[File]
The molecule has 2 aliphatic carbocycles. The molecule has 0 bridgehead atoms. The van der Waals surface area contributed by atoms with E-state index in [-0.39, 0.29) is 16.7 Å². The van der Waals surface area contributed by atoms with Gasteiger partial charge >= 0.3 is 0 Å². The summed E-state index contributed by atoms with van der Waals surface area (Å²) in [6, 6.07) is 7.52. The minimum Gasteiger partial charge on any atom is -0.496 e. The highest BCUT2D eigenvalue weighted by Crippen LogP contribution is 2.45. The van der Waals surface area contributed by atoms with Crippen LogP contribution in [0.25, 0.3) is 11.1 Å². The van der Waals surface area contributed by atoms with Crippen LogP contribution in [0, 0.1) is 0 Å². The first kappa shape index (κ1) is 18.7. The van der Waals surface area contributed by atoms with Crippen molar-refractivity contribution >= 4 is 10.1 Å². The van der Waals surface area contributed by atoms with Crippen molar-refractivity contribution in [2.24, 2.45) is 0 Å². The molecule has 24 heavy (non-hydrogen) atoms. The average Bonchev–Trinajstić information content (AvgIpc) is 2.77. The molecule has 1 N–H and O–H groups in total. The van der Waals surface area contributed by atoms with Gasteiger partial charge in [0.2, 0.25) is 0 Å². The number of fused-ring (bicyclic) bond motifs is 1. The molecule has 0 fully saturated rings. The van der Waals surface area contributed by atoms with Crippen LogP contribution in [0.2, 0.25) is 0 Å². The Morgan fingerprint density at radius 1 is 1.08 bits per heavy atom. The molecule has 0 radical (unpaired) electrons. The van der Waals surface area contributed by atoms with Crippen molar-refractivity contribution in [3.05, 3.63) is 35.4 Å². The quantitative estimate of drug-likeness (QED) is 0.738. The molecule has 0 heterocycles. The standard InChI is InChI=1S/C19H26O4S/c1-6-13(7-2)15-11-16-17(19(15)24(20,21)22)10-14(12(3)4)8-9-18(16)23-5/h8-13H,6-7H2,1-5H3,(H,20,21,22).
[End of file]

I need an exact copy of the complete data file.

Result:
The molecule has 2 aliphatic carbocycles. The molecule has 0 bridgehead atoms. The van der Waals surface area contributed by atoms with E-state index in [-0.39, 0.29) is 16.7 Å². The van der Waals surface area contributed by atoms with Gasteiger partial charge >= 0.3 is 0 Å². The summed E-state index contributed by atoms with van der Waals surface area (Å²) in [6, 6.07) is 7.52. The minimum Gasteiger partial charge on any atom is -0.496 e. The highest BCUT2D eigenvalue weighted by Crippen LogP contribution is 2.45. The van der Waals surface area contributed by atoms with Crippen LogP contribution in [0.25, 0.3) is 11.1 Å². The van der Waals surface area contributed by atoms with Crippen LogP contribution in [0, 0.1) is 0 Å². The first kappa shape index (κ1) is 18.7. The van der Waals surface area contributed by atoms with Crippen molar-refractivity contribution >= 4 is 10.1 Å². The van der Waals surface area contributed by atoms with Crippen molar-refractivity contribution in [2.24, 2.45) is 0 Å². The molecule has 24 heavy (non-hydrogen) atoms. The average Bonchev–Trinajstić information content (AvgIpc) is 2.77. The molecule has 1 N–H and O–H groups in total. The van der Waals surface area contributed by atoms with Gasteiger partial charge in [0.2, 0.25) is 0 Å². The number of fused-ring (bicyclic) bond motifs is 1. The molecule has 0 fully saturated rings. The van der Waals surface area contributed by atoms with Crippen LogP contribution in [0.2, 0.25) is 0 Å². The Morgan fingerprint density at radius 1 is 1.08 bits per heavy atom. The molecule has 0 radical (unpaired) electrons. The van der Waals surface area contributed by atoms with Crippen molar-refractivity contribution in [3.05, 3.63) is 35.4 Å². The quantitative estimate of drug-likeness (QED) is 0.738. The molecule has 0 heterocycles. The standard InChI is InChI=1S/C19H26O4S/c1-6-13(7-2)15-11-16-17(19(15)24(20,21)22)10-14(12(3)4)8-9-18(16)23-5/h8-13H,6-7H2,1-5H3,(H,20,21,22).